Chuck Warner of Confessions of a Small Town Pastor had this wonderful quote from The Great Giveaway.
I imagine our congregations becoming smaller, not bigger, yet teeming with the life of his body. And I hope there are more of them, so many of them in fact, that they become the alternative to the Starbucks of our day. I hope our churches become known for servanthood in the neighborhoods and warm hospitality that invites strangers into our homes. I pray that the home of every evangelical person becomes an incubator of evangelism, inviting strangers to the gospel out of their lostness and into the love and grace of life in our Lord Jesus Christ. I imagine real fellowship in our congregations, the kind that shares joys and suffering and potluck meals. I pray our leaders take on the form of humble servants who sit, listen, and suffer with real people through many years of leading them through this life in Jesus Christ. I hope we leave behind the CEO models of leadership. I look for our worship services to become liturgical places that form our people into faithful participants in the life of God.
The line about small churches becoming an alternative to Starbucks reminded me of a really good article that Leadership Journal has too: Coffeehouse Connections. In this article a pastor decides to be a barista one night a week at the coffeehouse where his wife works. This article is what the coffeehouse is teaching him about pastoring and doing church. Here’s one of his observations:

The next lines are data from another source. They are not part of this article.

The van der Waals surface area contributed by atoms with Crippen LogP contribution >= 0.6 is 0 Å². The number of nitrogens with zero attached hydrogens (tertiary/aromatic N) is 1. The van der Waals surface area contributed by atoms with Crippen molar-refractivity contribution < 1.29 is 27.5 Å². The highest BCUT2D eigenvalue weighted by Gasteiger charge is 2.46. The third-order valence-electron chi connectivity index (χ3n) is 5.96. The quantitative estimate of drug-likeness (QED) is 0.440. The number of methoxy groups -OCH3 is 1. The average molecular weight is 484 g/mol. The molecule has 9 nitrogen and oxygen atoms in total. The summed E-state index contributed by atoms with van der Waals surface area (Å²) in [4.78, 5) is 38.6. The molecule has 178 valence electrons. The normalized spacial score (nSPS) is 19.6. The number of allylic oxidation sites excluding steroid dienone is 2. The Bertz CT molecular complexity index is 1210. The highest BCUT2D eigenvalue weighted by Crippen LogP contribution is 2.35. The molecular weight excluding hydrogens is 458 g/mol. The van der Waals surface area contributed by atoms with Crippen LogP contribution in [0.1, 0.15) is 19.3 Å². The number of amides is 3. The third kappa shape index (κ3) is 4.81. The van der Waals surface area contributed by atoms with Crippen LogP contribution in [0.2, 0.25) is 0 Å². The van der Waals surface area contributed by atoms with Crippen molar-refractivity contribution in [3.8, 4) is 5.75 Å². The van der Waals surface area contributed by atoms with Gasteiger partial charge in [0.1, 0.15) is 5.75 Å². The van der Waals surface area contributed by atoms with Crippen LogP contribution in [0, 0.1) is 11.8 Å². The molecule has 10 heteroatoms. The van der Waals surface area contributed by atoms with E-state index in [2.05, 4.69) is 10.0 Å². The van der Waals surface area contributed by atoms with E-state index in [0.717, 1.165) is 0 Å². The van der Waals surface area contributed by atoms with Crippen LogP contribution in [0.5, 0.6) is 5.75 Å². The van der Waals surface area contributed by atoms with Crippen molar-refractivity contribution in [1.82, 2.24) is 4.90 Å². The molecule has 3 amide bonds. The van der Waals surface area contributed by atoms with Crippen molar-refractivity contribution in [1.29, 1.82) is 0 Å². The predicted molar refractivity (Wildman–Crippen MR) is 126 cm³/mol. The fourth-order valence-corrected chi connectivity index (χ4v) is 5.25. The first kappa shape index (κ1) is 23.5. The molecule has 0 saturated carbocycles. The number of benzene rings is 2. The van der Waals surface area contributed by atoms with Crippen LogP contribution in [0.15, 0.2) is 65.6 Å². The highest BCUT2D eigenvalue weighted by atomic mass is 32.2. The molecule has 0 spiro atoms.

One night while working a couple months ago, I introduced one of our regulars to a friend from church. For the next two hours these new friends, one a twenty-something artist and the other a single mom of two college-age kids, sat at a table listening to each other’s stories.
Where else do soccer moms mingle with Goth kids dressed for the Friday night show? Or young, upwardly mobile commuters interact with a homeless man? Or a local pastor (me) interact regularly with anyone outside the church?
And I think: isn’t this what the church is supposed to look like?
0 thoughts on “What should the church look like?”
Chuck, I’m sorry. That’s what happens when I’m in a hurry, and I don’t double check. Thanks for letting me know.
Hi, Shawna and thanks for posting the quote from The Great Giveaway. The book has a lot more good stuff like that in it, and I would highly recommend it. Also, it’s Confessions of a Small-Church Pastor, not small town, although I do happen to be in one. Header pic thru you off, I guess. And it’s Warnock, not Warner, but I’ve been called worse. Now to my comment: Read The Great Good Place by Ray Oldenburg. Not church reading, but Ray coined the phrase “third place.” He describes what a true “third place” is and actually has some info about how churches thrive when the community social network thrives. Also, is Leonard Sweet’s new book, The Gospel According To Starbucks out yet? Anybody?
LOL–I wonder if that is every pastor’s retirement dream? If I ever owned a business, it would be a coffee/book shop.
“I hope we leave behind the CEO models of leadership. I look for our worship services to become liturgical places that form our people into faithful participants in the life of God.”
I used to run a Christian book/ coffee shop it was wonderful.
I used to have this idea of starting a Christian coffehouse/bookstore…maybe some day!